This experience was definitely not on my bucket list – and, I’m pretty sure most folks don’t put medical procedures on theirs either. Actually, many people probably have had this procedure, because it certainly has been refined and it went very smoothly. I admit to a certain amount of trepidation when a doctor says a bone marrow biopsy needed to be scheduled. OY! She advised me not to look it up on the Internet – I didn’t. But, just her simple description and the thought of it left me apprehensive, to say the least. Although I didn’t look it up, I kind of knew a little about this type of procedure. Once the nurse scheduled it, though, she gave instructions: stop taking medications and some supplements several days in advance, no food or drink after midnight, you need a driver, there will be sedation – not uncommon with many procedures; and, she briefly described what would take place. Of course, I knew there is only one way to extract bone marrow….yep! Thank heaven for sedation.
Since my daughter had to be out of state for business reasons, I was fortunate to have a good friend drive me to the hospital early one Monday morning, keep me company, and then take me home. Without her, I would have been much more nervous; the procedure definitely seemed less scary. We arrived at the appropriate time for check-in, and then were taken to the area in which we awaited the procedure. I was given the ubiquitous hospital gown and traditional warm socks. (I was certainly delighted to be able to keep my underwear on!) The nurse assigned to me was wonderful, compassionate, communicative, and knowledgeable; she clearly conveyed what was happening and what she was going to be doing. Of course blood was drawn for testing, results were pretty quick. When blood was drawn, intravenous tubing was attached to my arm. I was to have “conscious sedation.” Pretty cool! Now the waiting began, my friend and I chatted. Finally, the time came for the procedure. My friend leaves for the waiting room and I was wheeled a short way down a hall to THE ROOM – I was doing my best royal wave past the other nurses.
THE ROOM was bustling with activity and I noticed a huge machine – yes, a CT scanning unit (I’ll call Bertha.) Wow! There were folks in a smaller darkened room behind glass; in the large area were my nurse, a technician to operate “Bertha”, a lab technician, and oh yes, the doctor performing the procedure (who, back in the waiting area, described what he was going to do quite clearly – he had a friendly manner, and I might add, was very nice on the eyes, too.) Then, I was helped to lie on my stomach on the table over which “Bertha” moves. With a pillow under my chest, I still watched the bustle. I was attached to all kinds of monitors to observe breathing and heart. At some point, the sedation began. My back was exposed for the scan, and I heard, but of course, did not see “Bertha” move. Only my lower half was scanned. The “site” was marked (it looked much like a hieroglyphic) and a cold solution was applied to my back (which I later observed had given that area a brown/yellowish tinge!) The doctor kindly explained what he was doing, and I felt a bit of a tug. That is all that I consciously remember - but, of course, the site was then bandaged, I was turned back over, placed on my bed and wheeled back into the “holding” area. After a short period of observation, my friend was called back (she had my clothes.) My nurse had a cute care package for me – it included a small bag of cheese crackers, a bottle of water and a snack size bag of cookies. I immediately consumed the water. In a short while, I was cleared to go home. I dressed while my friend went for the car, and I headed down the hall to the restroom. I think the nurses were a bit surprised when they saw me walking by since patients are supposed to use a wheeled device after procedures. Fortunately that excursion was uneventful, and I then followed protocol and was wheeled to the front of the hospital. After arriving about 8:30, I was “home again, home again” by 12:30. Not bad!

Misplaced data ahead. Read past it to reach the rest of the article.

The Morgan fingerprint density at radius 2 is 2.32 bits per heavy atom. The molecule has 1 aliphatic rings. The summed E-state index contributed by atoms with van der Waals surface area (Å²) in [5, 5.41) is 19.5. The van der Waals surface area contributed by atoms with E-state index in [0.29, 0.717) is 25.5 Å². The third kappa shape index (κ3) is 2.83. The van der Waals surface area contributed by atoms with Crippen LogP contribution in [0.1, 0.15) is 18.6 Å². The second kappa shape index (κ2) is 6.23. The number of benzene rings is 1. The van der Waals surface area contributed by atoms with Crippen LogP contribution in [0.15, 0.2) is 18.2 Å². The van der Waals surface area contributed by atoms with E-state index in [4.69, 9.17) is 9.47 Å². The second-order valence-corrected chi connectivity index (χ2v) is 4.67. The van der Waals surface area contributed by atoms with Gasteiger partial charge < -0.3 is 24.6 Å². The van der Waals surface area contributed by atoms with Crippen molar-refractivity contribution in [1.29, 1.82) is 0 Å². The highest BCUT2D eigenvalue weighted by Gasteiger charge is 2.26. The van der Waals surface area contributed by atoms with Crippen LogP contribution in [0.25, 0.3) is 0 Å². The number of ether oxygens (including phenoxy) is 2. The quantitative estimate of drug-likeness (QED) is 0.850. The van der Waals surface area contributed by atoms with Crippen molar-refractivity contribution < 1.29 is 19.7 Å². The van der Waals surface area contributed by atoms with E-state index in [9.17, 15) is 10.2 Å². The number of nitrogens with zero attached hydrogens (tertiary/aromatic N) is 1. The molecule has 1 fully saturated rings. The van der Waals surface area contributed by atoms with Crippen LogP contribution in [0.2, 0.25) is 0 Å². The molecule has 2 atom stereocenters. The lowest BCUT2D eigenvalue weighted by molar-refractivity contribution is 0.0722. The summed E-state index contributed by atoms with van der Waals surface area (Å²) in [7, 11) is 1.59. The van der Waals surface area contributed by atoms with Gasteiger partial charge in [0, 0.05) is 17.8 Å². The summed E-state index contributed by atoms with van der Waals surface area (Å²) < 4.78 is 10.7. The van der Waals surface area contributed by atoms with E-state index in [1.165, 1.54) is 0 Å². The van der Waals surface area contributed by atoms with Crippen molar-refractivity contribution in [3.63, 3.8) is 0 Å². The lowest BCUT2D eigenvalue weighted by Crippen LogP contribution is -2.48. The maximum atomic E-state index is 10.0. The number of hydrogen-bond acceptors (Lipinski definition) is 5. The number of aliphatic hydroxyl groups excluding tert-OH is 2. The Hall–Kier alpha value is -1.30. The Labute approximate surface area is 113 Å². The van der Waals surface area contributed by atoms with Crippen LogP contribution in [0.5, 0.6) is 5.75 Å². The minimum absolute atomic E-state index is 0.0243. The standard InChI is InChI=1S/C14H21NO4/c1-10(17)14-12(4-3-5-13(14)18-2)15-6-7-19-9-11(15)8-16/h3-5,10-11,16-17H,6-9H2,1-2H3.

My friend saw me safely home saying she would check on me later, then I decided lunch was my next goal. Since I hadn’t eaten for over 12 hours, a veggie frittata was prepared and consumed. Delish! I reviewed the post-procedure information : check for signs of infection at the site, do not drive for 24 hours, do not bathe for 24 hours (ugh), avoid heavy lifting and strenuous activity, wait 48 hours before resuming intake of aspirin – these sounded more ominous than the procedure. But, doable. Since I was feeling okay, I thought I would rehearse (only by doing a walk through) dance steps for a class I teach. Well, that was funny, my lower half felt really sluggish, my feet didn’t cooperate – ah, dah, no real surprise there. So, I gave it up and decided it was okay to be lazy and read, relax. I did, though, decide not to attend a class the next morning since the sedation would still be in my system. As it turned out, I was more achy and just a wee bit sore the next day anyway. But, by Thursday I was rolling again and able to teach my class. All done! I am so very grateful for the knowledge, the expertise, and the compassion of each and every staff member at the hospital – such admirable professionalism; I am equally grateful for the help from my friend, which is priceless. This certainly was a memorable experience.